Great result – Bṛihatphala – 'bras bu che ba – ṛi
Begetting merit – Puṇyaprasava – bsod nams skyes – ṛī
Cloudless – Anabhraka – sprin med – ar
Vast virtues – Śubhakṛitsna – dge rgyas – ār
Form realm, element of water:
Measureless virtues – Apramāṇaśubha – tshad med dge ba – u
Limitless virtue – Prīttaśubha – dge chung – ū
Shining – Ābhāsvara – 'od gsal ba – o
Measureless light – Apramāṇābha – tshad med 'od – au
Form realm, element of earth:
Limited light – Parīttābha – 'od chung – ḷi
Great Brahmā – Mahābrahmāṇa – tshangs chen – ḷī
The high priest of Brahmā – Brahmapurohita – tshangs pa mdun na 'don – al
The party of Brahmā – Brahmakāyika – tshangs ris – āl
Gods of the desire realm:
Controlling others – Paranirmitavasavartin – gzhan 'phrul dbang byed – ha
Delighting in emanations – Nirmāṇarati – 'phrul dga' – hā
Satisfied – Tuṣita – dga' ldan – ya
Free from fighting – Yāma – 'thab bral – yā
The thirty-three – Trāyastiṃśa – sum cu rtsa gsum – ra
The four guardians of the directions – Cāturmahārājakāyika – rgyal chen bzhi'i ris – rā
The desire realm consists of a total of eleven groupings. In addition to the six classes of gods, it contains the asuras, humans and so forth. The seed syllable (va) for the asuras is not visible in the painting, but the Tibetan word for asura is written on the disk of the element of earth. The asuras are considered to dwell in the upper quarter of the disk of earth (below the surface). The quarter immediately below them is the realm of the nāgas (klu).
Also drawn on the earth disk is the syllable (kṣa) for the hell-realms, the result of great evils. These are not, however, on the surface of the disk of earth, but beneath that surface, inside the four elemental disks.
The surface of the disk of earth constitutes the realm known as Great Jambudvīpa, principally the land of men and animals. This consists of the familiar twelve continents. Our own continent of Jambudvīpa is the red triangular one, to the south of Mt. Meru. It is the middle of the three triangular continents.
Below the surface of the disk of earth, and below the upper half of that disk, are the eight hell-realms. The first is in the lower half of the disk of earth. The next two are in the disk of water. They comprise the section immediately below the disk of earth, that section therefore being 100,000 yojanas in diameter, and divided into upper and lower halves. Similarly, the next two are in the 100,000 yojana middle section of the disk of water. The final three are in the upper half of the equivalent section in the disk of wind, and in respectively the inner part and perimeter of the lower half. The names of these hell-realms and their locations are given here:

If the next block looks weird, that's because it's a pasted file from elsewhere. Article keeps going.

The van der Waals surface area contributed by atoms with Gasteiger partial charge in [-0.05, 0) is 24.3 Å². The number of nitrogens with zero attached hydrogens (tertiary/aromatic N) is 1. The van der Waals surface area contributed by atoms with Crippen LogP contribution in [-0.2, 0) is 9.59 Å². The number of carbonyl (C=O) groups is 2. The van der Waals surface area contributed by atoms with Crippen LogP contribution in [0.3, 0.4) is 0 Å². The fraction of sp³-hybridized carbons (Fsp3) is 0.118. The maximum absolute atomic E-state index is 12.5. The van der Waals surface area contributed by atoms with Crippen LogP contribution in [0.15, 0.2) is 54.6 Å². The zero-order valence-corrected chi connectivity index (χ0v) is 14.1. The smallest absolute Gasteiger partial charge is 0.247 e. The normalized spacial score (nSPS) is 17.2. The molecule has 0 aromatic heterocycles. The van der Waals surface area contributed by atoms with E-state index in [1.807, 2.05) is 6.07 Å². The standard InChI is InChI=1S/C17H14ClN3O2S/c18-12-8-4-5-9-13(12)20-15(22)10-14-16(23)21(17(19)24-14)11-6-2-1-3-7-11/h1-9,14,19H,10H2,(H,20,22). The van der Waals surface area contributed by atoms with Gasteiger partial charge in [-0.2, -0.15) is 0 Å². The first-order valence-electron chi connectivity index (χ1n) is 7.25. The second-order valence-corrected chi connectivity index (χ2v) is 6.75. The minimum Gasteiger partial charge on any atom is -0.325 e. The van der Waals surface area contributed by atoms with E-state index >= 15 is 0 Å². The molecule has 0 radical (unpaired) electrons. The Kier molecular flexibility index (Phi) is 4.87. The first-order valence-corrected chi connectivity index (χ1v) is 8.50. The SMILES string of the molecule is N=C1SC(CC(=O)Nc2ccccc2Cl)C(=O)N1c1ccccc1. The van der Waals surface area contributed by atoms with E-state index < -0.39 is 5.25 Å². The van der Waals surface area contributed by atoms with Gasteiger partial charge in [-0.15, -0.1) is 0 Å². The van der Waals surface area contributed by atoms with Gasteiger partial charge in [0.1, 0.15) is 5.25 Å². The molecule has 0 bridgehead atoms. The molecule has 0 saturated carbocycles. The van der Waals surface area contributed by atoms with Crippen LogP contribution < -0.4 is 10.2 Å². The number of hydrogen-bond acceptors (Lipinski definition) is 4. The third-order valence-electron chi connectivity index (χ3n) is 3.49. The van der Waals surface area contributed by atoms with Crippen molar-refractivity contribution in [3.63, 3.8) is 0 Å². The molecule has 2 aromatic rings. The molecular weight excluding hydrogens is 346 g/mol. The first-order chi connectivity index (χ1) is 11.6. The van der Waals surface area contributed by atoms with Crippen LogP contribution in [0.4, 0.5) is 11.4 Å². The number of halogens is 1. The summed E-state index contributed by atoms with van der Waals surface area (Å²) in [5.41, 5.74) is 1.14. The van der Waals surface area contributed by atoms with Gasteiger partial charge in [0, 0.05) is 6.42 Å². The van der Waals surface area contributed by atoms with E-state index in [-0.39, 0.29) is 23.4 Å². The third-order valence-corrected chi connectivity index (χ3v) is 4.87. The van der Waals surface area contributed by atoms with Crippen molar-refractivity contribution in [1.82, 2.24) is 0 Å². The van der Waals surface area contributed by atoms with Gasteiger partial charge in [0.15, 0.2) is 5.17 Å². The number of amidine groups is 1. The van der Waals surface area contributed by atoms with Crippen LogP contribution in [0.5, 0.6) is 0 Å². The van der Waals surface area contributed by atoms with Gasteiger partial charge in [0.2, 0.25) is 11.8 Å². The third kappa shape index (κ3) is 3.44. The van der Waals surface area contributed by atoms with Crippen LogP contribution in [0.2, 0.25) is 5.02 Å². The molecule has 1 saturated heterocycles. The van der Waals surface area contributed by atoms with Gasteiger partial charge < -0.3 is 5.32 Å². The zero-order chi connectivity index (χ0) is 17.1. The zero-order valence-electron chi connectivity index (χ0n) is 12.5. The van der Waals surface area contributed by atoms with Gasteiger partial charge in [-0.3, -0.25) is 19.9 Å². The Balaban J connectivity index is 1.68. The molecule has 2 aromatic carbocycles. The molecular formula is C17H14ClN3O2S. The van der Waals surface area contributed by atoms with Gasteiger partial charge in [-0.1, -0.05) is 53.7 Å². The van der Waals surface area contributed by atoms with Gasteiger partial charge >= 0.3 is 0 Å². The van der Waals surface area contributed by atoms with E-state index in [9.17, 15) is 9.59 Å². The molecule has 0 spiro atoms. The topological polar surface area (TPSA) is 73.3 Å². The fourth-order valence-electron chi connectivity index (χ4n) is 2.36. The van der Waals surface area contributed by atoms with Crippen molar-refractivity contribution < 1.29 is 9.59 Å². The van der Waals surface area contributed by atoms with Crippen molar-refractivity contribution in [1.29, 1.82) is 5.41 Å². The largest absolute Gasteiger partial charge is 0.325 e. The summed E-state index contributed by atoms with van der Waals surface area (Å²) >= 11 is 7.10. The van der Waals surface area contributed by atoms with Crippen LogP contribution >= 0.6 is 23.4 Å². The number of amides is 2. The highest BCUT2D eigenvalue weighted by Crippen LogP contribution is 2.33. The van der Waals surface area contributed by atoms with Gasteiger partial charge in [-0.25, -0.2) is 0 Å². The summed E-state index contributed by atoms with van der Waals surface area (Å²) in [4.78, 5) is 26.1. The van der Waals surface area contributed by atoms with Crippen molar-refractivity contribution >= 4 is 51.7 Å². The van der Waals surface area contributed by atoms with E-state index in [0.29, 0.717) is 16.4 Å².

In the lower half of the disk of earth:
Gravel water – śarkarāmbha – gseg ma'i chu'i dmyal ba
In the upper and lower halves of the disk of water:
Sandy water – bālukāmbha – bye ma'i chu'i dmyal ba
Muddy water – paṅkāmbha – 'dam gyi chu'i dmyal ba (these two are the cold hells.)
In the upper and lower halves of the disk of fire:
Intense smoke – tīvradhūmra – mi bzad pa'i du ba'i dmyal ba
Fire – havis – me'i dmyal ba (these two are the hot hells.)
In the upper and lower halves of the disk of wind:
Darkness – tama – mun pa'i dmyal ba
Great wailing – mahāraurava – ngu 'bod chen po'i dmyal ba (lower, middle)
Vajra flame – vajrārci – rdo rje'i (me lce) dmyal ba (lower, outside)
One of the intriguing aspects of this image of the world system is the unusual shape of Mt. Meru. In the Kālacakra literature Meru is described as having five summits or peaks (rwa lnga). There are many ways in which this simple comment is interpreted. The most straightforward is that given in the Jonang tradition, of five equally spaced peaks rising from the upper flat surface of Meru. See this page for some computer images depicting this.
The images shown here are reputedly from the Karma-Kagyu tradition, and yet the only description of Mt. Meru that closely matches them that I have been able to find are also from a Jonang writer, Chokle Namgyal (jo nang phyogs las rnam rgyal). He has a reputation for having somewhat controversial views on such subjects, but was an excellent and highly respected writer and teacher, and the main Kālacakra teacher of Tsongkhapa. In this view, Mt. Meru resembles five steps, and so the five peaks become rather like five plateaux, each one overhanging the one below. If further information regarding the origins of this tradition become available, this will be added to these notes.